Marjorie Prime: Who Were You?, by David Bax
Michael Almereyda’s Marjorie Prime takes place almost entirely in one room. In an ordinary case, that might be a demerit, chalked up to an inability to transfer the story from its original form as a play (by Jordan Harrison) into a more cinematic form. Here, though, Almereyda makes this one room the nexus around which the rest of the movie’s reality revolves. Beyond this room, the characters and the world change drastically as time pushes forward, as evidenced by having one scene take place with a growing snowstorm raging outside the window. The past recedes and mutates even as the characters try their best to hold onto it. It’s dizzying to contemplate but, thankfully, we can ground ourselves in this space, the way a drunk might fall asleep with one foot on the floor to stop the room from spinning.
Almereyda teases us a bit with the first scene, in which Marjorie (Lois Smith) suddenly finds herself talking to a man (Jon Hamm) who wasn’t there a moment ago. Is this a memory? A hallucination? Quickly, though, we are brought up to speed. It’s the somewhat near (but not too near) future, Marjorie is developing Alzheimer’s and the man is a holographic AI taking the form of her late husband, Walter, at the age at which she has chosen to remember him. Walter and Marjorie talk and, the more she tells him, the more he learns about himself.
Rounding out the cast are Geena Davis as Tess, Marjorie and Walter’s daughter, who is skeptical of the technology and the effect it’s having on her mother and their relationship, and Tim Robbins as Jon, Tess’s husband, who is much more eager to embrace the AI, which they call Walter Prime. Stephanie Andujar also appears as Julie, Marjorie’s nurse. As one might expect of such an assemblage of talent, the performances are stellar throughout. I’d like to single out Hamm, though. The goals of acting in a film can be boiled down into two objectives. One is to create an honest character. As the only nonhuman in the cast, Walter is arguably the least dynamic person onscreen and, by that rubric, perhaps the least challenging role. The other objective, though, is to serve the film. In that sense, it is incumbent on Hamm to sell us this reality, this version of the future. As a movie that takes place in a domestic setting recognizable to most 2017 viewers, Walter bears the entirety of the science fiction load. It’s an absolutely crucial role and what Hamm does with it is nothing short of perfect. This is the best performance of his career so far.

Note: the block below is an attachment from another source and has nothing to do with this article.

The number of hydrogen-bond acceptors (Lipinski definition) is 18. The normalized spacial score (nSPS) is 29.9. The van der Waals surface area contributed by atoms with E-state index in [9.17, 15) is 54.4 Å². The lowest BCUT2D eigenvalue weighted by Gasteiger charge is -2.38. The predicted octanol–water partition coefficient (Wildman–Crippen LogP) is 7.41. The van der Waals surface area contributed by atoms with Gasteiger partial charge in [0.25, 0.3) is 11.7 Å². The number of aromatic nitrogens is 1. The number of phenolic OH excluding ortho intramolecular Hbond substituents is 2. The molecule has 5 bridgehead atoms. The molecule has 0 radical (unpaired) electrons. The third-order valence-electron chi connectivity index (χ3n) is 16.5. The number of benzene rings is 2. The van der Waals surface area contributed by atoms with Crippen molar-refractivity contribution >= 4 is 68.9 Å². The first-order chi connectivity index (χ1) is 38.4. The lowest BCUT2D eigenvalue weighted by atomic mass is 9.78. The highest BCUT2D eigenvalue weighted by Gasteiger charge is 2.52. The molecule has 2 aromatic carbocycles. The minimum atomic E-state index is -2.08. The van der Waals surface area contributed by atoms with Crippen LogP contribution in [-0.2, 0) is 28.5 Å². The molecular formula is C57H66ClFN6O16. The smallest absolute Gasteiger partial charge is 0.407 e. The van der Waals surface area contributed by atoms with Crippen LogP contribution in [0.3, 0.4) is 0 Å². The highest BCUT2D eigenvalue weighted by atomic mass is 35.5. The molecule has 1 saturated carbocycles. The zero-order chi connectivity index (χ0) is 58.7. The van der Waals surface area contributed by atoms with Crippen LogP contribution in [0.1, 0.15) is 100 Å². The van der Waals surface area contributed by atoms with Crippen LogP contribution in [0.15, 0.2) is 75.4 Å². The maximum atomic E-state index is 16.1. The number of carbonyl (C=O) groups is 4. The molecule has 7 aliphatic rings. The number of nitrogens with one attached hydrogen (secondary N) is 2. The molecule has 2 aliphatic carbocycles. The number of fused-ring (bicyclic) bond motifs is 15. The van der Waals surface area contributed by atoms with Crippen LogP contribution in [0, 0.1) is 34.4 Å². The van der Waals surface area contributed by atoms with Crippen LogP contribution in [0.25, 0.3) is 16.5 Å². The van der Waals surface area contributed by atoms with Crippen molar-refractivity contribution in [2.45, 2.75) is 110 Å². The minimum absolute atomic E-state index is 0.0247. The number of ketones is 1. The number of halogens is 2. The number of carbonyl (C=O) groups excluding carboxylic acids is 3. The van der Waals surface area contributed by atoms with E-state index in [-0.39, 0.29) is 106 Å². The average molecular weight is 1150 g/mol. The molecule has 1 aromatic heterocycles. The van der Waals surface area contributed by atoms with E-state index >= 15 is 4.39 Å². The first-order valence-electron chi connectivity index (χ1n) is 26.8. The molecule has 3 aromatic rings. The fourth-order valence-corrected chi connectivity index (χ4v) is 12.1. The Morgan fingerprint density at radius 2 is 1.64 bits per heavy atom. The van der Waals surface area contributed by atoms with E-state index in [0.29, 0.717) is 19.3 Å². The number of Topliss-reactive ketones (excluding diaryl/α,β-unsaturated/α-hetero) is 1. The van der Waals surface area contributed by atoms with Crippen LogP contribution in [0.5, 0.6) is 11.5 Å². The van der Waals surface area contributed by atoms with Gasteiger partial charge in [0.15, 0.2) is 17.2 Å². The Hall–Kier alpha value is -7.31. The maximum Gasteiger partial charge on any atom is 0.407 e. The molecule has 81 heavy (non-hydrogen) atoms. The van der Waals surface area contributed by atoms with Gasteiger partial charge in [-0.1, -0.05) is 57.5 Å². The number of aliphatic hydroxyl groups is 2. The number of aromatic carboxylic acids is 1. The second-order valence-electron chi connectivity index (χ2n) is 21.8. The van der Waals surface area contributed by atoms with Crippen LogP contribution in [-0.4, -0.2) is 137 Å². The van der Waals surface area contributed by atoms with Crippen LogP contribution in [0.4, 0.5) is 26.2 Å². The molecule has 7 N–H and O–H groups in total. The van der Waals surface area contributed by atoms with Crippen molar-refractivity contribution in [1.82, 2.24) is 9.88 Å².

Where Marjorie Prime does stay cagey is in pinpointing what year all of this is happening. All we know for sure is that Marjorie is the only one here to have been born in the twentieth century and that, in her memory, her engagement to Walter is somehow tied up with the 1997 movie My Best Friend’s Wedding. Beyond that, it’s not clear but it’s also probably best that we not think about it too much since—it’s only the slightest of spoilers to tell you—the movie takes place over multiple years.
If it’s a bit disorienting to only see this strange world from one, limited vantage point, that’s probably Almereyda’s intention. It’s reflected in his framing and editing, as well (by cinematographer Sean Price Williams and editor Kathryn J. Schubert). While each shot is careful, patient and measured, there are occasional and abrupt changes in visual perspective, such as in the opening scene when a fairly standard rhythm of back and forth medium shots is interrupted by a high angle look down at Marjorie from a point of view no character in the room could possess. It’s at times as if the movie is an object being looked over by puzzled aliens.
Really, Marjorie is the alien, steadily being distanced by her disease from anything she can recognize. Or maybe it’s really Walter, a simulacrum built of learned mannerisms and stories, who is not of this world. But still no; this is a movie about memory and the way it makes us all both more comfortable and more estranged from reality. Marjorie can pretend to stave off her fading memories by joking about how she’ll forget embarrassing moments or coming up with the word she wants by poking at words around it. “Spice, Spanish, expensive,” she says while trying to pinpoint a specific color before Walter offers, “Saffron” (they’re talking about Christo and Jeanne-Claude’s 2005 Central Park installation “The Gates,” another chronological clue). But as these memories go, so does the Marjorie that she’s curated and assembled from her own versions of her experiences, the Marjorie she’s presented to others. Marjorie Prime is a movie about memory but it’s also a movie about identity, arguing convincingly eloquently that the two are synonyms.